This exercise involves making a rigid grid and filling some of the spaces to create solid and open areas.
I started with 6mm dowel cut to size, against my initial drawn plan. I then unearthed the Router, which had never before been out of its box. I hadn’t realised it was so big and heavy for such tiny dowel.
Having a marginal disability I’m banned from using power tools, large knives and one or two other similar things, so Philippe stepped up to the challenge. He cut superb rebates in the dowel so they slotted together without too much of a ‘bump’ at the cross-overs.
Not having enough used teabags in my stash I quickly tea stained some kitchen hand towels, cut them into strips and wound them around my grid.
It was at this stage Philippe asked why I hadn’t just used twigs in the first place instead of trying to make them. Where would be the fun in that?
Anyway, my twigs weren’t looking very twig-like so I boiled the kettle and made some very strong coffee and painted the whole thing. Much better. After a coat of Paverpol and drying time it was very secure.
Next I took some green colour-coated copper wire and a thick variegated silk yarn and wound them together to make vines and twisted them through the structure.
Now for the climbing plants. I had some silk hankies which I pulled out into a yarn which later created the plant stems.
Whilst Philippe had been cutting dowel I had been dyeing silk cocoons for my flower heads. These were cut to shape and the heads were constructed with stamen and sparkly organza.
The leaves were cut from the cocoons and wired into place.
Having drawn a precise, life-size plan of where everything was to go proved to be a huge help as I could estimate easily how and where the plants had to join together and how long the stems had to be.
Once everything was nicely entwined I moved to the spider web. Why did I do it last when all the other parts could get in the way as I wove it? Well, mainly because I couldn’t make up my mind, just from the plan, exactly where I wanted it to be and what thread I was going to use.
The spider web was the hardest part. Keeping the tension was extremely difficult, but I was determined. So, having pulled it out once, I gritted my teeth, turned off the music and sat in total concentration holding and winding, and holding and winding, until the end.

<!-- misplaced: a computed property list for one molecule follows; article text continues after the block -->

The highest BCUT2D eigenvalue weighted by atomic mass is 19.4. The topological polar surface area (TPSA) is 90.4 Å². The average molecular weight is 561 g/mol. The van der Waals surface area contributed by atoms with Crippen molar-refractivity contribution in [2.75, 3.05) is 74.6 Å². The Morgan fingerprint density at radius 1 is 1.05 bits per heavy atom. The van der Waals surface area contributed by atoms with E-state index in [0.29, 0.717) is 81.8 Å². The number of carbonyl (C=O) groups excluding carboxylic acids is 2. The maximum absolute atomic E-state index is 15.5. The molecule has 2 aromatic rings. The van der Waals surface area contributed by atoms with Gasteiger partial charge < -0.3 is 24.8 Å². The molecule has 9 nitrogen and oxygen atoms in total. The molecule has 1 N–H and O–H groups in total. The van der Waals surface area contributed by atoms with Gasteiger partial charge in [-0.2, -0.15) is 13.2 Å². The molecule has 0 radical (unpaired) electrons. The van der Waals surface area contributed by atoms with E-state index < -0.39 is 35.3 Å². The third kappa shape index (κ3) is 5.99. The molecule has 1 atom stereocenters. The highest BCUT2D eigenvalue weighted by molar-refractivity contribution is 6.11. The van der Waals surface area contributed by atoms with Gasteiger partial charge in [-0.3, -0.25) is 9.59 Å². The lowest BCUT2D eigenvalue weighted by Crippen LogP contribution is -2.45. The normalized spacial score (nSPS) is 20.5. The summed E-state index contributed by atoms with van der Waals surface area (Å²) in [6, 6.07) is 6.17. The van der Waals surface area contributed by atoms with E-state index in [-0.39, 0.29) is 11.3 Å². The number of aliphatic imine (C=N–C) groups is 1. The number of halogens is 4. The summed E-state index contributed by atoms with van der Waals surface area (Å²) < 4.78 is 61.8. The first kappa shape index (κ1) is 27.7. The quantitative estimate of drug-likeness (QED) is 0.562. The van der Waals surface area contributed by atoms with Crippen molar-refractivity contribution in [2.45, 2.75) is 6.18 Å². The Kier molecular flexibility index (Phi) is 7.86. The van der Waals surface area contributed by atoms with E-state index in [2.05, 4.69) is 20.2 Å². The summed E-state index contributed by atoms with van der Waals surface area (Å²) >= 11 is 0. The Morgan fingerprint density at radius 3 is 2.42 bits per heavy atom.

The final touch was a little of my brand new R&F Turkey-Umber-Greenish (Yes that really is the name of the colour!) Oil Stick lightly rubbed over a few twig areas to give a faint impression of damp mossy areas.
I probably went way overboard on this part of the course but once I had read the requirements for this exercise my flowers just grew in my mind and they weren’t to be denied. Quite a lot of what we have done so far have been small samples of techniques without a project outcome and I felt a need to create a small finished piece for this stage.
Do you like the ladybird? I found it last week on a bouquet of dying flowers being thrown out from the foyer of our business offices, so I rescued it. What great timing, and we all know how much I love a splash of red in amongst my greens!
Absolutely Fabulous! I do like the ladybird, but I think it’s the cobweb that really ‘makes’ it.
Hi Penny, that cobweb was so hard. I honestly didn’t think it was going to work but I felt I had to do it because the piece just wasn’t balanced without it.
Thanks so much for the positive comments. They always give encouragement.
Looks great, Claire! I do like the ladybird but yes, the cobweb is a great touch. I think it all works together really well.
Thanks Nola, I enjoyed using lots of different techniques and seeing them come together. It was nothing without the cobweb.
I love the bones of the whole thing – a great baance of lines. and yes I too love the lady beetle. The surprise for me is the touches of blue …
Yes, blue being my least favourite colour is always at the bottom of my choices but the piece felt like it required something a little more unusual than I would normally pick. I need to break out from my green/red/orange/yellow routine and widen my colour options. So that’s what I did. At least they are vibrant, alive blues not those horrible dull, dirty, depressing ones.